UN extends Syria round for two more weeks, presidency not yet on table

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The United Nations said on Thursday it was extending a round of Syria talks in Geneva until Dec. 15, although the Syrian government delegation might go home to "consult and refresh" for several days and the presidency had not yet been discussed.

UN mediator Staffan de Mistura told a news conference that the talks - in which he is shuttling between rival delegations in separate rooms - would focus in particular on a new constitution and UN-supervised parliamentary and presidential elections, and 12 core principles that he declined to enumerate.

Negotiations in Geneva aimed at ending Syria's devastating civil war have started in a "professional and serious" atmosphere and will be extended another two weeks, the UN mediator said Thursday.


The meetings, which began Wednesday, were initially expected to last only two to three days, United Nations special envoy Staffan de Mistura told reporters.

"The atmosphere... compared to the past was professional and serious on both sides," he said, adding that the talks were now expected to last until December 15.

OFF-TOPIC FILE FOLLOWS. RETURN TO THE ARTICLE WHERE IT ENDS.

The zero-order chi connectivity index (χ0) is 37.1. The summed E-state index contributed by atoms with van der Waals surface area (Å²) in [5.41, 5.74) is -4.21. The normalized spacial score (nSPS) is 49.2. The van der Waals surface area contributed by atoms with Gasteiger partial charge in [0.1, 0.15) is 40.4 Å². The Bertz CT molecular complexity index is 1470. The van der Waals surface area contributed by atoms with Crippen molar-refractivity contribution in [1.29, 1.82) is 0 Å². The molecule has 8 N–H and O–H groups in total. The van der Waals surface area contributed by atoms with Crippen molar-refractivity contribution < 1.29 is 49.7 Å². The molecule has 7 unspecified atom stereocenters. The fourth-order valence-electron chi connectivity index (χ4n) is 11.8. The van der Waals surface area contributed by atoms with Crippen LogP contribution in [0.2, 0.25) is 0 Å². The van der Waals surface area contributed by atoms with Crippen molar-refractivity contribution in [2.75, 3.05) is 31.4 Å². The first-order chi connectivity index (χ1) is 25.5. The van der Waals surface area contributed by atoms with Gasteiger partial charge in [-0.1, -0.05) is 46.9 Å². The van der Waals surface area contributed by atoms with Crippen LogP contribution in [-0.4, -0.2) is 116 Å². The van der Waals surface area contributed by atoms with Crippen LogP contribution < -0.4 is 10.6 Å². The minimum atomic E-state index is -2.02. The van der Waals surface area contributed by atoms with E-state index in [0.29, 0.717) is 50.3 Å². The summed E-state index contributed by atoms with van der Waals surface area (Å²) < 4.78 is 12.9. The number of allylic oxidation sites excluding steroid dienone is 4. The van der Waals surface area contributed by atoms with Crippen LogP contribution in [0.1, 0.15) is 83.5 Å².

De Mistura said they would take a break over the weekend and would return to Geneva to continue the negotiations next Tuesday.

Shuttling back and forth

In seven past rounds on his watch the envoy has not managed to get representatives of Syria's warring sides to sit at the same table, instead of shuttling back and forth between delegations.

But on Thursday he said talks were heading in the right direction, with the two sides arriving at the UN in Geneva around the same time, and holding parallel meetings in rooms "just five metres apart".

These were "very close, proximity, parallel meetings," de Mistura said.

Syria's government had initially refused to confirm it would attend the UN-brokered peace talks after the rebels signalled they would maintain a hard line on their call for President Bashar al-Assad to be removed from office.

But government negotiators finally showed up after reportedly securing key concessions, including keeping the Assad issue off the table.

The UN mediator told reporters the negotiations so far had not touched on "the issue of the presidency", and stressed there should be "no preconditions".

The opposition, united in one delegation for the first time, has stressed it is anxious for face-to-face talks with the government, but de Mistura hinted that could still be a way off.

"Let's be frank: direct contact is good, but what is essential is being able to exchange opinions and shuttling as we do ... is good enough," he said.

Syria's six-year war has claimed more than 340,000 lives, forced millions to flee their homes and left Syria in ruins.

Earlier Thursday, de Mistura's adviser Jan Egeland told reporters that 500 people, mainly women and children, desperately needed to leave Syria's Eastern Ghouta region, one of the last rebel-held strongholds.

He warned "many of them will die" if they do not receive immediate medical care, pointing out that nine people previously on the UN's list of civilians in urgent need of evacuation had already perished.

(With AFP)

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